The life of a content creator isn’t that easy. After proving content’s popularity doesn’t mean content creation is bad and discussing the problems with the argument SEO copywriting is superior to content creation, its time to tackle the myth content creation is easy.
Here’s how it’s tough to be a content creator
“OOoh, content’s just writing stuff, I can write stuff!”
Gosh I wish I was joking with that headline. Unfortunately, I’m not. There are a lot of people out there that are convinced words on a page is good enough.
Writing skill is only part of what it takes to make great content. That’s like thinking a doctor who is brilliant with foot surgery will be equally brilliant as your psychiatrist. They both went to medical school, they both know anatomy and they both studied hard to be great at what they do.
But you’re not going to book the person who slices bunions off to counsel you after a marriage breakup, aren’t you?
A good content creator goes beyond the role of a writer.
Creating strong content is part community management, part writing, part marketing, understanding distribution through social media and a heck of a lot of work. SEO is a consideration. So too are individual writing guidelines for particular fields such as medical, legal, property and more.
A good content creator looks at things like a consumer’s road to purchasing, a community management plan, branding and story. And not just on the level of “let’s stuff a couple of words in here and use the colour red”, either.
When you create content, you straddle the art of making it across various media channels based on research into the customer, company, vertical and content creation itself.
Good content is seamless
The irony is, for all you need to know to be an effective content creator, the more effortless and natural it looks, the better the content is.
Unfortunately, what stands out are marketers and copywriters dabbling in the content arena who think screaming “Hey, we do content! Get your content here! You asked, we listened, here’s content! CONTENT!!!” is appropriate when all it really does is make customers cringe and content get a bad reputation.
Professional content creators have to wear the stigma associated with others not only producing bad content, but also opening their yap holes to advertise this fact. They appear blissfully unaware they’re dressing up the results of a very drunken 5-minute fumble between advertorial and blogging as the real deal.
It’s as though they are still operating on the completely outdated notion that consumers are blind to their vulgar display of condescending tripe.
Between that and the fear of change, the natural cynicism, the lack of understanding and the downright protectionist attitudes of some marketing and online professionals, the concept of content is copping a smashing.
People are spending money on content marketing that doesn’t work. Usually because the content creator in charge doesn’t have the skills. OR the person engaging them won’t get out of the way so they can apply those skills to the best efforts.
Content is a process of defining, designing, deploying and maintaining content in the first instant before analysing, adjusting, expanding and maturing along with the audience growth, consumption and response.
You need to do this without alienating your early adopters through to your laggards, your potentials through to your loyalists, handing any ammunition to your saboteurs, losing the plot or becoming consumed by the desire to chase likes or comments over providing a genuinely useful conversation or sense of community.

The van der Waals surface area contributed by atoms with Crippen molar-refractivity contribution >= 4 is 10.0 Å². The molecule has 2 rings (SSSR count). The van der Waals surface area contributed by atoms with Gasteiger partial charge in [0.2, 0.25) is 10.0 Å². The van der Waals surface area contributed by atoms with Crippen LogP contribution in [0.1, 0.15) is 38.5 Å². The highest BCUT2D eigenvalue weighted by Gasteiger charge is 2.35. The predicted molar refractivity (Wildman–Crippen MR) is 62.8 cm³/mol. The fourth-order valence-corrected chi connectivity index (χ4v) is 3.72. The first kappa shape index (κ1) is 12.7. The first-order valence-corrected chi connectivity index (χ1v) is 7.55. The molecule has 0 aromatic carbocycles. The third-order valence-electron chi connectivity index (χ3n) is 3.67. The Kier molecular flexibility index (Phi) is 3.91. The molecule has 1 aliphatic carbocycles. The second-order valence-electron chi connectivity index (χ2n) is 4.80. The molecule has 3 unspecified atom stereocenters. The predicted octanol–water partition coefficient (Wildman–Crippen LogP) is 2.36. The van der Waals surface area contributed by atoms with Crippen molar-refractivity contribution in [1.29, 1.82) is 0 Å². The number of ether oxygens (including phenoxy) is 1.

So how can you spot a real content creator in the current popularity parade?
Here’s your bite sized list of the tyres you should kick when choosing a REAL content creator as opposed to a Muppet in a party frock:
- You’ll like what they write. And there’ll be heaps of it to read. Look for anyone who’s been doing this longer than 12 months who’s consistent, who’s grown in their style and you enjoy reading
- There’s more than sales speak in their content. A good content creator will help you with their content as that’s what content is meant to do
- There is a variety of content. The content they have for their own site caters not just to new customers, but to the everyday curious person, the loyalist, the lapsed customer and more
- The writing is tippy-top quality. You’ll be looking for strong writing skills. This, together with a high level of knowledge in either marketing or product management will shine through
- Your content creator has a reasonable outlook. A good content creator will turn blue and shake their head if you suggest working with them for less than 3 months because they know it takes time
- They’re more generalist than specialist. They won’t just think “content” is a fancy name for “blog” or that social media is Twitter, Facebook and one other channel for good measure. In fact, multi-channel won’t scare them one little bit
- They know SEO and how to follow guidelines. They’ll respect SEO and advertising but they’ll ask you to dig deeper
- Plans are important. Words like “strategy”, “content schedule” and “research” will form part of your initial conversation with them
- They walk the walk. Their own social media is scheduled, their blog regularly updated, you’ll find them in a few places guest blogging
- They believe in research. They’ll have their ears open and their mouths shut until they’ve heard your story and done some research into what’s right for you
Or just come ask me to help you, give you some training, or hook you up with a content creator you’d suit.
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